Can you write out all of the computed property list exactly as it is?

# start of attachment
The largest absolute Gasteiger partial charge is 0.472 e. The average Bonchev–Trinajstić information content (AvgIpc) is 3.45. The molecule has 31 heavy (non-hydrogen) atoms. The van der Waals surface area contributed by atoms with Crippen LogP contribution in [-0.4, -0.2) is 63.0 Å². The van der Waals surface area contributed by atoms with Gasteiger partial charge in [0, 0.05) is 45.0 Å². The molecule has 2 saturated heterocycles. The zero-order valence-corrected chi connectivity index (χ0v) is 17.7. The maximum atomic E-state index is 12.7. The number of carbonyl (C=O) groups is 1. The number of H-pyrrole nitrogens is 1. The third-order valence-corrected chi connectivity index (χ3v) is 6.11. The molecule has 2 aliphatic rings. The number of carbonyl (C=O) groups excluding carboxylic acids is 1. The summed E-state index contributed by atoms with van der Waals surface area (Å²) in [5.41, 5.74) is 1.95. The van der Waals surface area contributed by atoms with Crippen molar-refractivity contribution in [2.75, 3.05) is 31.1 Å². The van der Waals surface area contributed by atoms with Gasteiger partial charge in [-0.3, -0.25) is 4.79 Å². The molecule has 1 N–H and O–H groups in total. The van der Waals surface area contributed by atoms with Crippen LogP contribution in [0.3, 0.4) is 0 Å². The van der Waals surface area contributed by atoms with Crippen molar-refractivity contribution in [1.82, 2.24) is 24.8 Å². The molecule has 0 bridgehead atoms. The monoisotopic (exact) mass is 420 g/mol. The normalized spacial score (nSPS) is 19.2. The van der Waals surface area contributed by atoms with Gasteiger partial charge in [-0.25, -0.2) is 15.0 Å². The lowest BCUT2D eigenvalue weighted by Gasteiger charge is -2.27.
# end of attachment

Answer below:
The largest absolute Gasteiger partial charge is 0.472 e. The average Bonchev–Trinajstić information content (AvgIpc) is 3.45. The molecule has 31 heavy (non-hydrogen) atoms. The van der Waals surface area contributed by atoms with Crippen LogP contribution in [-0.4, -0.2) is 63.0 Å². The van der Waals surface area contributed by atoms with Gasteiger partial charge in [0, 0.05) is 45.0 Å². The molecule has 2 saturated heterocycles. The zero-order valence-corrected chi connectivity index (χ0v) is 17.7. The maximum atomic E-state index is 12.7. The number of carbonyl (C=O) groups is 1. The number of H-pyrrole nitrogens is 1. The third-order valence-corrected chi connectivity index (χ3v) is 6.11. The molecule has 2 aliphatic rings. The number of carbonyl (C=O) groups excluding carboxylic acids is 1. The summed E-state index contributed by atoms with van der Waals surface area (Å²) in [5.41, 5.74) is 1.95. The van der Waals surface area contributed by atoms with Crippen molar-refractivity contribution in [2.75, 3.05) is 31.1 Å². The van der Waals surface area contributed by atoms with Gasteiger partial charge in [-0.3, -0.25) is 4.79 Å². The molecule has 1 N–H and O–H groups in total. The van der Waals surface area contributed by atoms with Crippen LogP contribution in [0.3, 0.4) is 0 Å². The van der Waals surface area contributed by atoms with Crippen molar-refractivity contribution in [1.82, 2.24) is 24.8 Å². The molecule has 0 bridgehead atoms. The monoisotopic (exact) mass is 420 g/mol. The normalized spacial score (nSPS) is 19.2. The van der Waals surface area contributed by atoms with Gasteiger partial charge in [-0.25, -0.2) is 15.0 Å². The lowest BCUT2D eigenvalue weighted by Gasteiger charge is -2.27.